San Francisco Forgets Housing Lessons of Dot-Com Boom

by on October 29, 2019

South Bay Jobs Boost SF Evictions, Rents

One year ago, the University of California Press released Generation Priced Out: Who Gets to Live in the New Urban America. My book outlines the causes of the urban housing crisis and offers strategies for increasing housing affordability in over a dozen progressive cities, including San Francisco.

Unfortunately, last week’s Board of Supervisors committee vote to increase housing/office linkage fees showed support in San Francisco for repeating the failed policies of the past. The problem is not raising the linkage fee, which has broad support (the full Board vote is today). Rather, it was the debate over whether the new fee could deter future projects and/or reduce jobs.

Backers of the fee argued that “if the city stops adding new jobs it might help the housing crisis.” According to them, San Francisco does not need to build more market-rate housing because “current construction is meeting the needs of ‘higher wage workers.”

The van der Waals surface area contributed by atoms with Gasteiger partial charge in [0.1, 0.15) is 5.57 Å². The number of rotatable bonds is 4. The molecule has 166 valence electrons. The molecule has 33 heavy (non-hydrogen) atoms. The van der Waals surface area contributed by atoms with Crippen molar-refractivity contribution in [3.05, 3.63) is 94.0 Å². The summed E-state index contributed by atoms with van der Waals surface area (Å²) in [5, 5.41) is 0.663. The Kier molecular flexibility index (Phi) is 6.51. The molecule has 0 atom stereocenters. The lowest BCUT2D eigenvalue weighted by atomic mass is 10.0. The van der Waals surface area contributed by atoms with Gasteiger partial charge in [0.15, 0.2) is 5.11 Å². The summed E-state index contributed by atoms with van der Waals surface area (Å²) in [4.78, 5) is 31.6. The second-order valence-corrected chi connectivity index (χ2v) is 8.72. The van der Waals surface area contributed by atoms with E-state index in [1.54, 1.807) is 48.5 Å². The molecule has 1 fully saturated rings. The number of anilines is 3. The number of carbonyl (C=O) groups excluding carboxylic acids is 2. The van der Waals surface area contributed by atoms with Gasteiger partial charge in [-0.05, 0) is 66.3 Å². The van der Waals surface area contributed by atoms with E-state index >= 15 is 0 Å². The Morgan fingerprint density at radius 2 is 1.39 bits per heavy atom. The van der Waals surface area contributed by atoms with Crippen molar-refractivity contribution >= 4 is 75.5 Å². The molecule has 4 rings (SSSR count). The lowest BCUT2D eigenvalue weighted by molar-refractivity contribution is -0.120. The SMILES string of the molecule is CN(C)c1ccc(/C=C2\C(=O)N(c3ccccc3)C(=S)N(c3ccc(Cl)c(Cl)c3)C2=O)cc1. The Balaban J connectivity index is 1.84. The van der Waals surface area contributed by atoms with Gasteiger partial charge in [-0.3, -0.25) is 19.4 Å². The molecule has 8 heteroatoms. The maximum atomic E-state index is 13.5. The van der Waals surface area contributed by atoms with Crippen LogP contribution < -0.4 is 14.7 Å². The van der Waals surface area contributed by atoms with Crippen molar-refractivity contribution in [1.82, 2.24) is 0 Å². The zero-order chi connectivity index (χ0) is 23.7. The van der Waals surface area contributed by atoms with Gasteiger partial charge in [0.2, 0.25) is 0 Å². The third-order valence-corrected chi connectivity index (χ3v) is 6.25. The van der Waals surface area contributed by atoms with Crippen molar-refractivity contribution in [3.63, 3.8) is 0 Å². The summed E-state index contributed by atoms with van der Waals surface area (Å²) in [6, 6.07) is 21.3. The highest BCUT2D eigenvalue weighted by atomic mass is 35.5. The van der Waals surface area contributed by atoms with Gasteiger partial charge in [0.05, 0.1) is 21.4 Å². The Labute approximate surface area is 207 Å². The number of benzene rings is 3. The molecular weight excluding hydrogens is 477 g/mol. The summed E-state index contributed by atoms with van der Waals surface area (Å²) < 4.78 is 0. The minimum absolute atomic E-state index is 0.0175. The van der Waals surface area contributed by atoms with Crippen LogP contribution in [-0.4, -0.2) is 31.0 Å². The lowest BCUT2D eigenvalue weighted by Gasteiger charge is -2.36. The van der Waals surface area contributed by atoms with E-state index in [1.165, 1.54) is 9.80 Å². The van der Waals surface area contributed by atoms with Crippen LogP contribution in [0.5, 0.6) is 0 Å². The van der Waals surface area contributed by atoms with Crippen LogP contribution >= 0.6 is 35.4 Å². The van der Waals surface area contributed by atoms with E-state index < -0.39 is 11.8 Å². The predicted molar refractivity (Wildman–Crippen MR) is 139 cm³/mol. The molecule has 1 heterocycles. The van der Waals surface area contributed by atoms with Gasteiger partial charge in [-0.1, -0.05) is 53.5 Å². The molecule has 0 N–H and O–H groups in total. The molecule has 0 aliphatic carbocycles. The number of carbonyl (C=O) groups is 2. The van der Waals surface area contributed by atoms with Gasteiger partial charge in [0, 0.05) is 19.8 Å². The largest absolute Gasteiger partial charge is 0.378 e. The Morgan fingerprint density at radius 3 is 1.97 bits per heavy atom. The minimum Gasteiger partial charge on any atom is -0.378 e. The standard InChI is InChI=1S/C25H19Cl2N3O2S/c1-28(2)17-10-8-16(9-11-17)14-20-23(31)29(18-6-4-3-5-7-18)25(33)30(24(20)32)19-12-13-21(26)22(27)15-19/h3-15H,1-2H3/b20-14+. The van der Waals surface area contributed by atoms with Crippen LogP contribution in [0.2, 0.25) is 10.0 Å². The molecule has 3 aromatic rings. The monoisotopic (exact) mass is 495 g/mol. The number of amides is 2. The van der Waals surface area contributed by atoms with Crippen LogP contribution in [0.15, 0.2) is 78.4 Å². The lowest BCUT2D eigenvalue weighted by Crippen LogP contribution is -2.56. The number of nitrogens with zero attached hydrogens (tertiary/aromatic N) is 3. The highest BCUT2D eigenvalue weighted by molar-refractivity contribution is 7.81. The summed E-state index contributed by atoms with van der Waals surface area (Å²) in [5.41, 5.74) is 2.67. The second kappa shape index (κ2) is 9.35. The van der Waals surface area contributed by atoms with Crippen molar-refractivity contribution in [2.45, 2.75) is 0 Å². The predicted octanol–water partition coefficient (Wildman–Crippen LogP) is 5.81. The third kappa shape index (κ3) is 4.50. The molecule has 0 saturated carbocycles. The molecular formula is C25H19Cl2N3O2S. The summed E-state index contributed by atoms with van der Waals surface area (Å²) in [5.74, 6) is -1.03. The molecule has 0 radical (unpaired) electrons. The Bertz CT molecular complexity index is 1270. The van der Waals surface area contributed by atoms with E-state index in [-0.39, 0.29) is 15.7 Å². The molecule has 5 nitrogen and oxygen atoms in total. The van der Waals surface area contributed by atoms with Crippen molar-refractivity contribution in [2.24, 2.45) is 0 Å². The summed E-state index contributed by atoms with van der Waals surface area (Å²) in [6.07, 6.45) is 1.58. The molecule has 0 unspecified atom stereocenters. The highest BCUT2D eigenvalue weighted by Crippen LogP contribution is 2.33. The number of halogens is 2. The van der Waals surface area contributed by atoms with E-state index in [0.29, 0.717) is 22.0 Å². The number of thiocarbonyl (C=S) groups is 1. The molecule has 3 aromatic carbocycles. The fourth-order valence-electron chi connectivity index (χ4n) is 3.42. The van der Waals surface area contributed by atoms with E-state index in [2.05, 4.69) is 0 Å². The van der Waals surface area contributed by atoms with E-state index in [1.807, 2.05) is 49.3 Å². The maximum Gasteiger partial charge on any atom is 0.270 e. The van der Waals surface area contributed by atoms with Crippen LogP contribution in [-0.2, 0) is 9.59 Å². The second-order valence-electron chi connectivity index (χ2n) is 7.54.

The city has been down this misguided path before. The 1997-2001 dot-com boom proved that not adding jobs and not building market-rate housing does not improve San Francisco’s affordability. To the contrary, the city’s failure to build housing in response  to the Silicon Valley boom proved catastrophic for the city’s low-income, working and middle-class.

The Dot Com Boom

The 1997-2001 dot com boom triggered San Francisco’s extreme affordability crisis. Many neighborhoods had already undergone gentrification and displacement, but the sudden influx of tens of thousands of Silicon Valley tech workers into San Francisco caused no-fault evictions and rents to skyrocket. Unable to secure housing near their jobs—South Bay cities used “local control” to stop new housing—these high-wage workers moved to the Mission, Noe Valley and other San Francisco neighborhoods.